USA | 1928 | 67 mins + short | Unrated
Long after the silent era waned, MGM employed its 1928 masterpiece THE CAMERAMAN as a training film for the studio’s writers—the studio knew then, as we do now, that THE CAMERAMAN was a rare specimen, a straightforward, transcendent, and timeless “perfect comedy.” Featuring the “Great Stone Face”—Buster Keaton—in top form, it was swan song for its creator, and arguably, for silent comedy as a whole.
Keaton plays an out-of-step sidewalk tintype portraitist, who after developing a crush on a woman (Marceline Day) working for MGM’s Newsreel Department, endeavours to become a bona fide cameraman to impress her. With a quickness in his step, and substantial ingenuity, Buster captures the calamity of the streets—including the Tong War in Los Angeles’s Chinatown—yet mechanical tribulations get in the way of his dream. Not to fear, after teaming up with the resurrected monkey of an organ grinder (played by the silent era’s greatest simian performer, Josephine the Capuchin), Buster has a chance to capture the footage that can save his nascent career and win him the girl.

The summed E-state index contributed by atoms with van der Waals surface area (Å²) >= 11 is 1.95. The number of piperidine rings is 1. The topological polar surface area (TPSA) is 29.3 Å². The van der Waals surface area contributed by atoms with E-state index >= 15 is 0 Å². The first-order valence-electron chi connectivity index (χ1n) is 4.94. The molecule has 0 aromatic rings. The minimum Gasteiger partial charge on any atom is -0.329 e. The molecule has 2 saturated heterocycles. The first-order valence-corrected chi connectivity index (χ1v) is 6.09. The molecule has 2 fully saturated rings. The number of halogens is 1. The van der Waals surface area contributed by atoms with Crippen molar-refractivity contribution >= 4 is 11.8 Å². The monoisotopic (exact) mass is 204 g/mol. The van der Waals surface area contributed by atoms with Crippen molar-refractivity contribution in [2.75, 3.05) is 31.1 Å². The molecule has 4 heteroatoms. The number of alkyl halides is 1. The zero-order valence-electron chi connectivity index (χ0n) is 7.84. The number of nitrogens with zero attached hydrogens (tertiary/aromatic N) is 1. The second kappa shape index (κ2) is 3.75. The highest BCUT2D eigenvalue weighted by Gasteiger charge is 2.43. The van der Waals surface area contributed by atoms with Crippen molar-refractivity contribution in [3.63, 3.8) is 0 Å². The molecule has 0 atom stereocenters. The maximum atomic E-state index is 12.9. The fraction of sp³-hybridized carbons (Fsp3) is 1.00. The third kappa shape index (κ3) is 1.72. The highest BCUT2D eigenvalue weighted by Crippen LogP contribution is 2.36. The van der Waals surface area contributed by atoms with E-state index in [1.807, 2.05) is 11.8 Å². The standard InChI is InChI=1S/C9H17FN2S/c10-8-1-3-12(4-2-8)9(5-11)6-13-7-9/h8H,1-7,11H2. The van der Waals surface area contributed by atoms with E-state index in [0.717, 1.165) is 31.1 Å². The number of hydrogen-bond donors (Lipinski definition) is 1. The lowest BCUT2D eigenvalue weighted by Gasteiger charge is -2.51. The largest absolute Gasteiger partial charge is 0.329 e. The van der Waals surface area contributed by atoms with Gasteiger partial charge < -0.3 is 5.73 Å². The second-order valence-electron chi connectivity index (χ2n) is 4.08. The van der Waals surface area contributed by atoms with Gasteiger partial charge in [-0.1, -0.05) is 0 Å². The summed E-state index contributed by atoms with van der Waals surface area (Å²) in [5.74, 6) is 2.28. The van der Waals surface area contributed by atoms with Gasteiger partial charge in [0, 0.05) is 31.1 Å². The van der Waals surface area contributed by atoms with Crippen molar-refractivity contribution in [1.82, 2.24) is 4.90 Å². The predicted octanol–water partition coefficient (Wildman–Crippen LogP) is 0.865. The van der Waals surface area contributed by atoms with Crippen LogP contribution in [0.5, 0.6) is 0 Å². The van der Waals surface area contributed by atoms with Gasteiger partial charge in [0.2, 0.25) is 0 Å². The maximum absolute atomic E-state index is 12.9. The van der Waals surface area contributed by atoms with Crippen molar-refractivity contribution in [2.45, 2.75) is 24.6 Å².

Few silent films get as “meta” as this—with Keaton and director Edward Sedgwick using THE CAMERAMAN to comment on the perils of the movie industry, while also celebrating the indescribable and unpredictable magic that happens in front of the camera. – ALICIA FLETCHER
Director: Edward Sedgwick
Cast: Buster Keaton, Marceline Day, Josephine the Capuchin
Featuring live accompaniment by William O’Meara
Silent Revue is curated by Alicia Fletcher
Silent Revue is sponsored by Hollywood Suite.
General Admission: $17
Loyalty Members/Child/Senior/Student: $14
Individual/Family Members: FREE
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